its 15,000 members have training from the military.
"The central government is struggling to exert control over
oil facilities and the result is interruptions to Libyan
production," Richard Mallison, chief policy analyst at Energy
Aspects, a consultancy, said. "It seems clear that relying on
militia will not provide reliable security at oil and gas
facilities given the disputes between different groups."
Protests have hurt Libya's oil output, which had quickly
returned almost to pre-war levels of 1.6 million barrels per day
(bpd) after the country's uprising.
"Our view is that Libyan production is going to struggle to
exceed 1.3 million bpd while the current problems continue,"
Although turf battles between militia groups have been
common since Gaddafi's fall, until Saturday oil and gas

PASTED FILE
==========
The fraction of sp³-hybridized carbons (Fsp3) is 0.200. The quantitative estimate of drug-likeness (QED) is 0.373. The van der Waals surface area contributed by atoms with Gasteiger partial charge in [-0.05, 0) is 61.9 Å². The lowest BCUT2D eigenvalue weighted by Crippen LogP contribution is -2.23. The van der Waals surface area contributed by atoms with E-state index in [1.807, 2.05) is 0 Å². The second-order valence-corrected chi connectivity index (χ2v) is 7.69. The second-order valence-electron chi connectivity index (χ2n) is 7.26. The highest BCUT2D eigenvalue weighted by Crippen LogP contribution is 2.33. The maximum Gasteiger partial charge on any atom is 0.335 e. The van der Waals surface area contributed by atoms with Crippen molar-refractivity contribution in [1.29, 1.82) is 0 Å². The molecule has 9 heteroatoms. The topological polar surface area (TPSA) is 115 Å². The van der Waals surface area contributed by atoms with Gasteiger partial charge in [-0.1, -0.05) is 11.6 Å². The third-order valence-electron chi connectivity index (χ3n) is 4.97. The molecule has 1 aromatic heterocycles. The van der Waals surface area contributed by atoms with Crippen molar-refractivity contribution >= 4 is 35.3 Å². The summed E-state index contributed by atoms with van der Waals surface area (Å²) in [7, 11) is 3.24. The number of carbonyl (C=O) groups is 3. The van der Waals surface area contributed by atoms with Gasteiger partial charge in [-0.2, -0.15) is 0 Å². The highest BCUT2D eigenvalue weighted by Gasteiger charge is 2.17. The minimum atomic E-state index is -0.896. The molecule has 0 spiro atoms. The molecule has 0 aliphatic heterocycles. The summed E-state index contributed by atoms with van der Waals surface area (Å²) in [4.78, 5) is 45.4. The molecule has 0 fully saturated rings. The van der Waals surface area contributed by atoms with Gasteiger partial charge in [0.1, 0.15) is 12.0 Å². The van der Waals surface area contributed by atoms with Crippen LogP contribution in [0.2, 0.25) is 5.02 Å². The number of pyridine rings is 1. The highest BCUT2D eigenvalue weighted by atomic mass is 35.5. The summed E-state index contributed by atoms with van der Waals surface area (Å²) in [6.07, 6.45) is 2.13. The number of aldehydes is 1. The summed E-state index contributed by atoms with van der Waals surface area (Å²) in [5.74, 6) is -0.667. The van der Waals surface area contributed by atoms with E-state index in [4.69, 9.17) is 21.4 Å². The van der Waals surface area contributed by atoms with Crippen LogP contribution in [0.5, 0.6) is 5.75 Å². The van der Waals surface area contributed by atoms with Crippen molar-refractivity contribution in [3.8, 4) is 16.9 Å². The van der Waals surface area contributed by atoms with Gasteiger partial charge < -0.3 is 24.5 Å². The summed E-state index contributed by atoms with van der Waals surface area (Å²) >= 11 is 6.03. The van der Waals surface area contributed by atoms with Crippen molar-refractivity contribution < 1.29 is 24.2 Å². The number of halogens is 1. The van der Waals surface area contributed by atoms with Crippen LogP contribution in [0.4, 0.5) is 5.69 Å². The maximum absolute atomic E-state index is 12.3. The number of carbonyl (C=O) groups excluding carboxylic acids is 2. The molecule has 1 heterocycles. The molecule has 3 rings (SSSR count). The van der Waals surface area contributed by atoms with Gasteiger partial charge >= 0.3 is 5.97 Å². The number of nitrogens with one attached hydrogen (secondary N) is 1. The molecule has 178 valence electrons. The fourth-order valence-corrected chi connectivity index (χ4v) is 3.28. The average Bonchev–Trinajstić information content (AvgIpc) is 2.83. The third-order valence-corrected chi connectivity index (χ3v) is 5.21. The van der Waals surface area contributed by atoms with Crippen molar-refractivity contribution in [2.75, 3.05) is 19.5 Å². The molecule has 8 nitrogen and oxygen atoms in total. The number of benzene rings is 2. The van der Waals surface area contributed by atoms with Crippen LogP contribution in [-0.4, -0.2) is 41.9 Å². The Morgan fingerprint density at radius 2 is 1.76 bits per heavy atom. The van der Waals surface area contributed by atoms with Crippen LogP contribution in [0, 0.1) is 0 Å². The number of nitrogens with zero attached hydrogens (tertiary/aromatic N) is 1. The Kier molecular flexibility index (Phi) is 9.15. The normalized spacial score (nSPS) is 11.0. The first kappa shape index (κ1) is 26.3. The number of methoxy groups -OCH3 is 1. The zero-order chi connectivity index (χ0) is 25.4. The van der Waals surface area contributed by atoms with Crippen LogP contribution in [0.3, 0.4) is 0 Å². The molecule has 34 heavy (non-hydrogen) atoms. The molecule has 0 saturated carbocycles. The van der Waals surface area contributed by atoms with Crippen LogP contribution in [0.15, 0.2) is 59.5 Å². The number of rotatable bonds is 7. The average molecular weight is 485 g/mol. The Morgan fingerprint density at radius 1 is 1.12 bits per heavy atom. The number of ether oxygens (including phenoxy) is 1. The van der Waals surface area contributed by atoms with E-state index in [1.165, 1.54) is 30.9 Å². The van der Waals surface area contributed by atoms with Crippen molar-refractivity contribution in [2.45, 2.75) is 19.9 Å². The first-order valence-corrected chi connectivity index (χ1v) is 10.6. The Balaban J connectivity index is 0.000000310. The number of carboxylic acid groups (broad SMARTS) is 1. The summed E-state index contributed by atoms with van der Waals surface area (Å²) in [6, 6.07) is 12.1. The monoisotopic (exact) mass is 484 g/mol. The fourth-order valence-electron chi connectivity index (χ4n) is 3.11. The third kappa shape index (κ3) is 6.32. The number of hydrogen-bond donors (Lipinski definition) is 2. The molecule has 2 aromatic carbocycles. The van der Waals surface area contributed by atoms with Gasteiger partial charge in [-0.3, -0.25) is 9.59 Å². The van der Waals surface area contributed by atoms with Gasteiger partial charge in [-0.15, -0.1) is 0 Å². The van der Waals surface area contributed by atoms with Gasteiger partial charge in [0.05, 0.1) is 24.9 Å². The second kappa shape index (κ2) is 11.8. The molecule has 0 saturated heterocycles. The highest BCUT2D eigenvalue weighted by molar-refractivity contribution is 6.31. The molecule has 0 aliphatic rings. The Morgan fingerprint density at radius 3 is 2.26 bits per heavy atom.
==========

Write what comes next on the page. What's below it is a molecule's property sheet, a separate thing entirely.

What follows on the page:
installations had largely been spared.
In the past year, cracks have begun to show in Libya's
speedy oil recovery, but the main issues were labour unrest or
protests by local communities with social demands, rather than
full-fledged militia gun battles.
Protesters forced the closure of three major oil terminals
last July. In December, protesters demanding jobs shut down the
eastern Zueitina oil terminal. Wounded rebels demanding
compensation closed western Libya's main oil refinery twice.
In some of those cases, guards took little action to stop
disruption. But Saturday seems to have been the first time that
fighting involved the guards themselves.
Now, questions are being asked about the oil guards force
itself. It is made up of rebel fighters absorbed as "brigades" -
bands, usually from the same town, who fought together in the
war and whose loyalties often lie with their field commanders.
"There are worries among oil workers that they may be poorly
disciplined," a Libyan oil industry source acknowledged.
The PFG force is divided into five branches across Libya.
The west to the southern border with Niger is mainly guarded by
former rebel fighters of Zintan, a straggling western mountain
town of 35,000 people, which prides itself on a history of